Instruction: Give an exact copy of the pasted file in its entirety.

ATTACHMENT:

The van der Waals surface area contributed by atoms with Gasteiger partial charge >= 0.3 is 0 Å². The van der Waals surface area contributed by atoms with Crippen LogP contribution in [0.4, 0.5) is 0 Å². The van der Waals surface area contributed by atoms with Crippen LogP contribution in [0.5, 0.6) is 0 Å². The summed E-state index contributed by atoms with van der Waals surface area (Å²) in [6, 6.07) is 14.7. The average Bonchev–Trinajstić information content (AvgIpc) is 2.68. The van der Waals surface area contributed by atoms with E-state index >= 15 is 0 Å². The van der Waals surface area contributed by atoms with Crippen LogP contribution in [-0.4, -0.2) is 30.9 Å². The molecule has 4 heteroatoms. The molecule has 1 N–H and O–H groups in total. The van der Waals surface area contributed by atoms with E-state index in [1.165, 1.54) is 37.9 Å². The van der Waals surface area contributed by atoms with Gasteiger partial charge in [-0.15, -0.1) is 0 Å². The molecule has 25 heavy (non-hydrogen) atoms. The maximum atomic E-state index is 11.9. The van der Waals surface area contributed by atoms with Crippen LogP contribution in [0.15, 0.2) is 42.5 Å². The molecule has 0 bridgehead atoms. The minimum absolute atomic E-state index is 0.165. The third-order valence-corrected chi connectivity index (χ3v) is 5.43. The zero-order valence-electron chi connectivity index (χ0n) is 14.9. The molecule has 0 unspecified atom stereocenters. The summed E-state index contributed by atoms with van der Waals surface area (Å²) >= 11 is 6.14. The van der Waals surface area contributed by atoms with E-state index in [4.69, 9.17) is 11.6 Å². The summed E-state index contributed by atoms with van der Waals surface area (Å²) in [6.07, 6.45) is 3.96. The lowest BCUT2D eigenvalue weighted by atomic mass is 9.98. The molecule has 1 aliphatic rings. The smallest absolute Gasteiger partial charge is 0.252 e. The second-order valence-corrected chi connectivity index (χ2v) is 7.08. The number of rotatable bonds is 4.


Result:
The van der Waals surface area contributed by atoms with Gasteiger partial charge >= 0.3 is 0 Å². The van der Waals surface area contributed by atoms with Crippen LogP contribution in [0.4, 0.5) is 0 Å². The van der Waals surface area contributed by atoms with Crippen LogP contribution in [0.5, 0.6) is 0 Å². The summed E-state index contributed by atoms with van der Waals surface area (Å²) in [6, 6.07) is 14.7. The average Bonchev–Trinajstić information content (AvgIpc) is 2.68. The van der Waals surface area contributed by atoms with E-state index >= 15 is 0 Å². The van der Waals surface area contributed by atoms with Crippen LogP contribution in [-0.4, -0.2) is 30.9 Å². The molecule has 4 heteroatoms. The molecule has 1 N–H and O–H groups in total. The van der Waals surface area contributed by atoms with E-state index in [1.165, 1.54) is 37.9 Å². The van der Waals surface area contributed by atoms with Gasteiger partial charge in [-0.15, -0.1) is 0 Å². The molecule has 25 heavy (non-hydrogen) atoms. The maximum atomic E-state index is 11.9. The van der Waals surface area contributed by atoms with Crippen LogP contribution in [0.15, 0.2) is 42.5 Å². The molecule has 0 bridgehead atoms. The minimum absolute atomic E-state index is 0.165. The third-order valence-corrected chi connectivity index (χ3v) is 5.43. The zero-order valence-electron chi connectivity index (χ0n) is 14.9. The molecule has 0 unspecified atom stereocenters. The summed E-state index contributed by atoms with van der Waals surface area (Å²) >= 11 is 6.14. The van der Waals surface area contributed by atoms with E-state index in [4.69, 9.17) is 11.6 Å². The summed E-state index contributed by atoms with van der Waals surface area (Å²) in [6.07, 6.45) is 3.96. The lowest BCUT2D eigenvalue weighted by atomic mass is 9.98. The molecule has 1 aliphatic rings. The smallest absolute Gasteiger partial charge is 0.252 e. The second-order valence-corrected chi connectivity index (χ2v) is 7.08. The number of rotatable bonds is 4.